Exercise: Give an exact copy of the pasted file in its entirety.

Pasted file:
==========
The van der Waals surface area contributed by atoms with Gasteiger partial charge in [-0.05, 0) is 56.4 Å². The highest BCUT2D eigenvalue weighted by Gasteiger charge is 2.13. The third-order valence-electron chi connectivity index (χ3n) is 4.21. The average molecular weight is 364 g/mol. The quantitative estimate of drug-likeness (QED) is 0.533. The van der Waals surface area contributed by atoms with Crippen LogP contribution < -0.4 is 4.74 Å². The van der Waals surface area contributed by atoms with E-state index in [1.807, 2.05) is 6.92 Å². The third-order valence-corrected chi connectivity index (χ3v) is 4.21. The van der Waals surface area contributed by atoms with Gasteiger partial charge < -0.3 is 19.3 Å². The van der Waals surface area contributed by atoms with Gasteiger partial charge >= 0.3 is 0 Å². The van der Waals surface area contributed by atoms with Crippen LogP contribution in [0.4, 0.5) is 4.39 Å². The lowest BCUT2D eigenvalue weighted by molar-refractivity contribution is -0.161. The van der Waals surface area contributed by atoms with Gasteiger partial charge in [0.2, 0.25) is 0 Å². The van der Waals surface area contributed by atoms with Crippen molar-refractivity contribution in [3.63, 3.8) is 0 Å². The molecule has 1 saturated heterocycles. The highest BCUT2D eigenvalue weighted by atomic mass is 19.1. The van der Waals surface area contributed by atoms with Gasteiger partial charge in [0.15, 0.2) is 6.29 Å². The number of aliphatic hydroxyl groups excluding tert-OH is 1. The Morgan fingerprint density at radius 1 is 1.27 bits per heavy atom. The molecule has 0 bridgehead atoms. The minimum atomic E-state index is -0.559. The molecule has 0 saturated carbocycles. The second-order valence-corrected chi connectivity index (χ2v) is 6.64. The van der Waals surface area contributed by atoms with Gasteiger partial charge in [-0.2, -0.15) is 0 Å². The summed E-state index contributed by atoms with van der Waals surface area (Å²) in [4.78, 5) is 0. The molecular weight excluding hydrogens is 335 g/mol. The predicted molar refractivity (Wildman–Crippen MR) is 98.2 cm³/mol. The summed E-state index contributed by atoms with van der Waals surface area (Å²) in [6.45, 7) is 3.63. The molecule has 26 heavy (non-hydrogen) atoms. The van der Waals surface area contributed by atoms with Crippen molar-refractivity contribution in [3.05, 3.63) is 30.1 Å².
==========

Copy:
The van der Waals surface area contributed by atoms with Gasteiger partial charge in [-0.05, 0) is 56.4 Å². The highest BCUT2D eigenvalue weighted by Gasteiger charge is 2.13. The third-order valence-electron chi connectivity index (χ3n) is 4.21. The average molecular weight is 364 g/mol. The quantitative estimate of drug-likeness (QED) is 0.533. The van der Waals surface area contributed by atoms with Crippen LogP contribution < -0.4 is 4.74 Å². The van der Waals surface area contributed by atoms with E-state index in [1.807, 2.05) is 6.92 Å². The third-order valence-corrected chi connectivity index (χ3v) is 4.21. The van der Waals surface area contributed by atoms with Gasteiger partial charge < -0.3 is 19.3 Å². The van der Waals surface area contributed by atoms with Gasteiger partial charge >= 0.3 is 0 Å². The van der Waals surface area contributed by atoms with Crippen LogP contribution in [0.4, 0.5) is 4.39 Å². The lowest BCUT2D eigenvalue weighted by molar-refractivity contribution is -0.161. The van der Waals surface area contributed by atoms with Gasteiger partial charge in [0.2, 0.25) is 0 Å². The van der Waals surface area contributed by atoms with Crippen molar-refractivity contribution in [3.63, 3.8) is 0 Å². The molecule has 1 saturated heterocycles. The highest BCUT2D eigenvalue weighted by atomic mass is 19.1. The van der Waals surface area contributed by atoms with Gasteiger partial charge in [0.15, 0.2) is 6.29 Å². The number of aliphatic hydroxyl groups excluding tert-OH is 1. The Morgan fingerprint density at radius 1 is 1.27 bits per heavy atom. The molecule has 0 bridgehead atoms. The minimum atomic E-state index is -0.559. The molecule has 0 saturated carbocycles. The second-order valence-corrected chi connectivity index (χ2v) is 6.64. The van der Waals surface area contributed by atoms with Gasteiger partial charge in [-0.2, -0.15) is 0 Å². The summed E-state index contributed by atoms with van der Waals surface area (Å²) in [4.78, 5) is 0. The molecular weight excluding hydrogens is 335 g/mol. The predicted molar refractivity (Wildman–Crippen MR) is 98.2 cm³/mol. The summed E-state index contributed by atoms with van der Waals surface area (Å²) in [6.45, 7) is 3.63. The molecule has 26 heavy (non-hydrogen) atoms. The van der Waals surface area contributed by atoms with Crippen molar-refractivity contribution in [3.05, 3.63) is 30.1 Å².